A Look at the History of Oscars Ceremonies: Flubs, Controversy and Politics
The Oscars ceremony packs politics, controversy and flubs, all in one show.
As we count down to Sunday's Oscars ceremony, a long list of political and current events promise to shadow the lengthy broadcast of Hollywood winners.
There is President Trump, of course, always a favorite butt of celebrity jokes. There is the vitriolic and divisive battle over gun control that most recently erupted after the Feb. 14 carnage at a Florida high school that took 17 lives.
Also looming large over the storied ceremony is the conclusion of last year's show, a Best Picture flub that's widely considered one of the worst mistakes in Academy Award history.
The producers of La La Land were already making acceptance speeches when a PricewaterhouseCoopers accountant came running onstage saying, "He took the wrong envelope!"
"He" being actor Warren Beatty, who had somehow picked up an extra envelope naming Emma Stone as Best Actress in La La Land.
Producer Jordan Horowitz eventually looked at the right envelope and held it up before a befuddled audience. "There's a mistake," he said. "Moonlight, you guys won Best Picture. This is not a joke." After a series of gasps, pure confusion and audience members turning to each other and whispering, 'What?' the crowd burst into cheers and applause as it was confirmed that Moonlight was indeed the Best Picture of 2017.
Here is a look at other oddities and controversies from the Motion Picture Academy's history:
Marlon Brando’s 1973 Snub
Instead of showing up to collect his Best Actor award for The Godfather, the reclusive and eccentric celeb sent Native American activist Sacheen Littlefeather instead, who refused the Oscar on his behalf. The Academy responded by banning recipients from sending proxies to the microphone.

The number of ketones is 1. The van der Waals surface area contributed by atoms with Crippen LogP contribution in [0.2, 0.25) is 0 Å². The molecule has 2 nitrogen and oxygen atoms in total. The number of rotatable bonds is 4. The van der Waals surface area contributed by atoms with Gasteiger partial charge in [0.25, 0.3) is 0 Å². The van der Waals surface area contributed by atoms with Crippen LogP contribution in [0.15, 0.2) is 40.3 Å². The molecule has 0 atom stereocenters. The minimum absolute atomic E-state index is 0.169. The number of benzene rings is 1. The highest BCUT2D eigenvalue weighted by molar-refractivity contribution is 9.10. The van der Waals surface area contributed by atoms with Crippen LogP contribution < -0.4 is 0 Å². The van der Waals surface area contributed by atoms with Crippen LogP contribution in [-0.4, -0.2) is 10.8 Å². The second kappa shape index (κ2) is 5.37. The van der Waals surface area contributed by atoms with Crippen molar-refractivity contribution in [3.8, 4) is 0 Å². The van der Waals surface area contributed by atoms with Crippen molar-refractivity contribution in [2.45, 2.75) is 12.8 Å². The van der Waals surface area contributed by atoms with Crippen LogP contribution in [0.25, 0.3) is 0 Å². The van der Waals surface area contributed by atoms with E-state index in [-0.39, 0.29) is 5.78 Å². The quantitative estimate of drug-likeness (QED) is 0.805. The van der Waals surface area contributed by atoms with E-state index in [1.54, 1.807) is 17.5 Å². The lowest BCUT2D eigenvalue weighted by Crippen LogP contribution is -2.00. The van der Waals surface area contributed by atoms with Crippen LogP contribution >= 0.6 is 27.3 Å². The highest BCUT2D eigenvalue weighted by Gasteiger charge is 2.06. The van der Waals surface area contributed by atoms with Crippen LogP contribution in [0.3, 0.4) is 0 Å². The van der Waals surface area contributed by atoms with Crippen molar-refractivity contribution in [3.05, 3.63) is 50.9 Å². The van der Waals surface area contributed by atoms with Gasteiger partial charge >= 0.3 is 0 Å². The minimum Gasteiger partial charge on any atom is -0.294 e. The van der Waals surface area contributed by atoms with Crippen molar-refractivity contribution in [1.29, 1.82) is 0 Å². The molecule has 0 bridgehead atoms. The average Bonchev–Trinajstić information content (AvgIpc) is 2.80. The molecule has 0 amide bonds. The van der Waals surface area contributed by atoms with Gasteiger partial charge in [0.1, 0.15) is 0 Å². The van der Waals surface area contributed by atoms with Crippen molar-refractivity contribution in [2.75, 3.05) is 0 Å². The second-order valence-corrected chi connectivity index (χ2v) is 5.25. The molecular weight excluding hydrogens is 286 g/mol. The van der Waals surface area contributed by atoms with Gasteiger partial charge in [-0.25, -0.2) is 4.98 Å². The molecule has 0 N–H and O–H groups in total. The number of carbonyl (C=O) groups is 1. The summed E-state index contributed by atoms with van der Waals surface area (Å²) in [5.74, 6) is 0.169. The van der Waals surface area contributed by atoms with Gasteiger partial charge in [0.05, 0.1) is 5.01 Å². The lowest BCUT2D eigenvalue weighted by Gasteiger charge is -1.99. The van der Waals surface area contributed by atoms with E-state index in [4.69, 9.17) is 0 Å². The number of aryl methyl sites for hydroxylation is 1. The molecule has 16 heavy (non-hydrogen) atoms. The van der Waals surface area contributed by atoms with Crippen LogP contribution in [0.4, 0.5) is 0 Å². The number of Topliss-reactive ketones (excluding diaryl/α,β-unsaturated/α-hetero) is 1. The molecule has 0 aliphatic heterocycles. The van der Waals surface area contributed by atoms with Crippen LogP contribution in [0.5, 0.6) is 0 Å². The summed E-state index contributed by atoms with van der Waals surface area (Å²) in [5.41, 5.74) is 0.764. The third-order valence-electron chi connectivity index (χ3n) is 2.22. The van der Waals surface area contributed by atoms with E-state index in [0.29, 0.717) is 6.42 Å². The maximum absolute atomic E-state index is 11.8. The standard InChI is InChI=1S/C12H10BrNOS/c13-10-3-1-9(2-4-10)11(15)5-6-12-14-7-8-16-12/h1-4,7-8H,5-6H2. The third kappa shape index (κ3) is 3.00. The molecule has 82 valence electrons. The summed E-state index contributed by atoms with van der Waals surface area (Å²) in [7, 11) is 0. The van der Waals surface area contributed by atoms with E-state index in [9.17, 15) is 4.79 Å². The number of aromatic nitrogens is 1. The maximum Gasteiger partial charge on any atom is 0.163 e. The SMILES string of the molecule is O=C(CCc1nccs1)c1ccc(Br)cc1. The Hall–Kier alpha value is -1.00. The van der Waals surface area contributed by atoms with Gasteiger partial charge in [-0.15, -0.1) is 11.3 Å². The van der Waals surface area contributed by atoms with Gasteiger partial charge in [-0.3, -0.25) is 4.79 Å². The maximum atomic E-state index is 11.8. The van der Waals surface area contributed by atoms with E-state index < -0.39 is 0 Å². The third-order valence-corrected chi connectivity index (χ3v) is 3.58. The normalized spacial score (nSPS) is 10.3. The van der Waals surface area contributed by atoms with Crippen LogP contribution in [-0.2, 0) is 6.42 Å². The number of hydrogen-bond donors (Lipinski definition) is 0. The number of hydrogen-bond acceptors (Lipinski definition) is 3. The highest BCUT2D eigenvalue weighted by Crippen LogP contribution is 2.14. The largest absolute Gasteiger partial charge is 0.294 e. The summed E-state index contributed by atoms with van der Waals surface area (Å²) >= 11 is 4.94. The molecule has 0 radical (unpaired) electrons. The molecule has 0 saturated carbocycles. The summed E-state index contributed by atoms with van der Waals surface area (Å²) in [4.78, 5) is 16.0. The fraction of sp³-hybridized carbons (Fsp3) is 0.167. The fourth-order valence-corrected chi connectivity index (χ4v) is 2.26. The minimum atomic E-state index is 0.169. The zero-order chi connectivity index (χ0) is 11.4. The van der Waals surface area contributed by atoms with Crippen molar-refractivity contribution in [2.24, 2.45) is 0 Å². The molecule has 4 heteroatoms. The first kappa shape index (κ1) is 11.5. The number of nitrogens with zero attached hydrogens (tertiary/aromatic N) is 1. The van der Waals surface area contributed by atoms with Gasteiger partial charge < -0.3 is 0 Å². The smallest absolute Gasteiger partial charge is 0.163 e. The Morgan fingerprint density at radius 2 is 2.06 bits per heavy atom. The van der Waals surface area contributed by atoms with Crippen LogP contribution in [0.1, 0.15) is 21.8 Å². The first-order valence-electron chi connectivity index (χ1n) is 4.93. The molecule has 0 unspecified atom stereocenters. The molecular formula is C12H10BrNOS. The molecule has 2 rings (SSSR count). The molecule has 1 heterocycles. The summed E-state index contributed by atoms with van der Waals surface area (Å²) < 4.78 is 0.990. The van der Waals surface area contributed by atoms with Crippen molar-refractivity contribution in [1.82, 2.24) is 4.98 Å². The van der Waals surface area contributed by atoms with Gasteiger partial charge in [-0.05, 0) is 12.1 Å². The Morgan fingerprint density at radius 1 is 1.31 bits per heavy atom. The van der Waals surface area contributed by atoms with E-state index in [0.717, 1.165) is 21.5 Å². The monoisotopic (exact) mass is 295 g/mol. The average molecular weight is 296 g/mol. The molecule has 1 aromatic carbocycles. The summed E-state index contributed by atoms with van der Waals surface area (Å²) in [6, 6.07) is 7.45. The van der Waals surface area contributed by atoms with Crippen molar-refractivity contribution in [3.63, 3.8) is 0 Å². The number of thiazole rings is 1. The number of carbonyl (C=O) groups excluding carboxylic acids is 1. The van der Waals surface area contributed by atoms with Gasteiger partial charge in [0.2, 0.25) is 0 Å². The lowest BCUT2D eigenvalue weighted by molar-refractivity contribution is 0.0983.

That Naked Man Behind David Niven in 1974
There was the British actor, minding his own business as he hosted the Oscars, when from behind the curtain ran a man in his birthday suit, flashing the peace sign, as well as himself. The practice of “streaking,” (think of it as the granddaddy of the Ice Bucket Challenge) was in full swing at the time.
Niven didn’t miss a beat. “Isn’t it fascinating to think that’s probably the only laugh that man will ever get in his life is by stripping off and showing his shortcomings?”
Vanessa Redgrave’s 1978 “Zionist Hoodlums” Speech
The actress was already in public hot water, for producing a documentary sympathetic to the Palestine Liberation Organization, when she won the Best Supporting Actress statuette for Julia. Things got worse when she accepted the award and referred to protesters outside the theater as "a bunch of Zionist hoodlums." She was booed amid scant applause.
Susan Sarandon and Tim Robbins Get Banned from the Oscars in 1993
The actors, who were in a relationship at the time, were there to present the Best Editing Oscar. But they kicked off their presentation by noting the 266 Haitians being held at Guantanamo Bay because they were HIV-positive.
“On their behalf, and on behalf of all the people living with HIV in this country, we would like to ask our governing officials in Washington to admit that HIV is not a crime,” said Sarandon. The show’s producer, Gil Cates, banned them as presenters, but the injunction didn’t stick.
Michael Moore Takes On George W. Bush and Gets Booed in 2003
In his acceptance speech for Best Documentary, the maker of Bowling for Columbine dropped a bomb on then-President George W. Bush, just days after the U.S. invaded Iraq.
“We live in the time where we have fictitious election results that elect a fictitious president,” Moore said, referring the 2000 presidential contest that was ultimately decided by a U.S. Supreme Court decision.
“We live in a time where we have a man sending us to war for fictitious reasons... Shame on you, Mr. Bush!” His remarks were jeered in the audience and backstage.
The Oscars will be broadcast live at 7 p.m. EST on ABC. Check local listings.
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